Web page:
By Martin Conboy
There are parallels between the Australian outsourcing sector and the Australian car industry. I saw an article in our local media and saw immediately the common theme.
In the mid-1960s, when Australia’s trade minister Sir John McEwen was urging Holden and Ford to seek motor vehicle export markets in Asia, the leader of one of Asia’s poorest countries decided his country needed a car industry. Defying the advice of economists, he ordered the country’s biggest company to start making cars – with Ford’s assistance.
The country was South Korea. Its leader was Park Chung-hee, one of the authoritarian economic visionaries who was to transform Asia. The company was Hyundai.
Today, Australia’s car industry is on the brink of collapse. Ford will stop manufacturing here in 2016. Holden and Toyota are persevering for now, but running up big losses. If their sales, and our dollar, remain at current levels, they too will be unviable.
The car parts manufacturers are thinning month by month. A manufacturing sector which employs 50,000 workers, produces 221,000 cars a year, and generates $3.7 billion of exports and $5 billion of value-added output is in real danger of closing down.
South Korea, by contrast, is now the fifth biggest car maker, behind only China, the US, Japan and Germany. Hyundai is the world’s fourth biggest car manufacturer; it overtook Ford several years ago.
There are many reasons why the Australian car industry is dying, but one is inescapable: Australians are no longer buying the cars our manufacturers make.
Why is car manufacturing here in danger of collapse, whereas South Korea has become a world leader?
The higher dollar has made Australia globally uncompetitive as a place to produce.
It worked fine when our tastes were simple, and Holden and Ford had the market to themselves.
Koreans, by contrast, built their own car industry. They erected higher protective walls, which shut out all imports. But from the start, they aimed to build globally competitive manufacturers, and export to the world.
As South Korea grew richer, Hyundai built up its scale of production, holding down costs. It worked relentlessly to improve quality, and to innovate.
South Korea has changed a lot since, but it remains dedicated to being a global force in car-making. Imports usually take less than 10 per cent of the Korean market; in Australia, they now have 91 per cent.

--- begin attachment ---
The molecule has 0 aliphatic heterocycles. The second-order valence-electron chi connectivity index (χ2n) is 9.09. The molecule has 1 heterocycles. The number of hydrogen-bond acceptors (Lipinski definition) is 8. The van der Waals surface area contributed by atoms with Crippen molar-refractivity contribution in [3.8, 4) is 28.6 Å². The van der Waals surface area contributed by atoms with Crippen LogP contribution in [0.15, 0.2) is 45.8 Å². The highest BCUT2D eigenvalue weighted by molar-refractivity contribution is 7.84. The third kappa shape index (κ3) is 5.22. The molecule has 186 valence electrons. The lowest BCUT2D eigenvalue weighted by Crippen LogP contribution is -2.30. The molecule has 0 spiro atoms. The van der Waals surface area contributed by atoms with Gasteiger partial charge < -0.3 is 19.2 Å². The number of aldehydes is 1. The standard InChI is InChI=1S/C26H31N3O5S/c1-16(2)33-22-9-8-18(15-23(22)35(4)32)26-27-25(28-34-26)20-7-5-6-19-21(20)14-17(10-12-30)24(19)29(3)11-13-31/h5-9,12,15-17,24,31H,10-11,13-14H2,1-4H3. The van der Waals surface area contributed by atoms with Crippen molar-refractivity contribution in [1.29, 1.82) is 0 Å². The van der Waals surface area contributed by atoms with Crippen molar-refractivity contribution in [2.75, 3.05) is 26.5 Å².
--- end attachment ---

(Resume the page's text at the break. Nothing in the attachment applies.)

In South Korea, manufacturing is seen as a national mission. In Australia, it is seen as a costly diversion from the nation’s real strength in ripping out minerals.
The government and Reserve Bank have allowed the dollar to soar, making local producers globally uncompetitive.
Goods and services are now twice as expensive to produce in Australia as in South Korea. A decade ago, when the dollar was low, they were almost identical.
The high dollar is one reason why the Australian car industry now stands on the brink of collapse. Since 2011, it has oscillated around $US1.05, 50 per cent above its pre-mining boom average of US70¢.
That has made our exports far more expensive, costing them sales in the Middle East and elsewhere.
How could Ford, Holden and Toyota reduce their prices by 25 per cent since 1995 to match the fall in import prices when average costs in Australia have risen by 55 per cent in that time? And average weekly earnings have risen 107 per cent?
It was impossible, and those who blame the car makers don’t understand the business. The cost equations have shifted so dramatically. A range of factors has changed consumer preferences. And their market share has slumped, and as their production has fallen, their unit costs have soared.
Australia is no longer a competitive place to produce cars. To save what is left of the industry will require both the dollar and consumer preferences to shift back to where they were. It’s a big ask.
Therefore if you substitute the words ‘Car Industry’ and put in ‘Outsourcing/Call Centre’ Industry and Substitute ‘ Philippines’ for ‘Korea’ one can understand what has happened.
The higher dollar has made Australia globally uncompetitive as a place to have a call centre.
It worked fine when our tastes were simple, and there was limited competition, however along came Asian service providers with more rigour around their KPIs.
The Philippines, by contrast, built their own industry. From the start, they aimed to build globally competitive service providers, and export to the world.
It worked relentlessly to improve quality, and to innovate. They appointed a minister for the sector and got a seat at the cabinet table.
The Philippines has changed a lot since it became the world champ for Voice BPO work, but it remains dedicated to being a global force in BPO. From zero agents seats in the late nineties the Philippines now has nearly 30,000 seats servicing Australia.
In The Philippines, the BPO and service sector is seen as a national mission. In Australia, it is seen as a sideshow from the nation’s real strength in mineral exploration.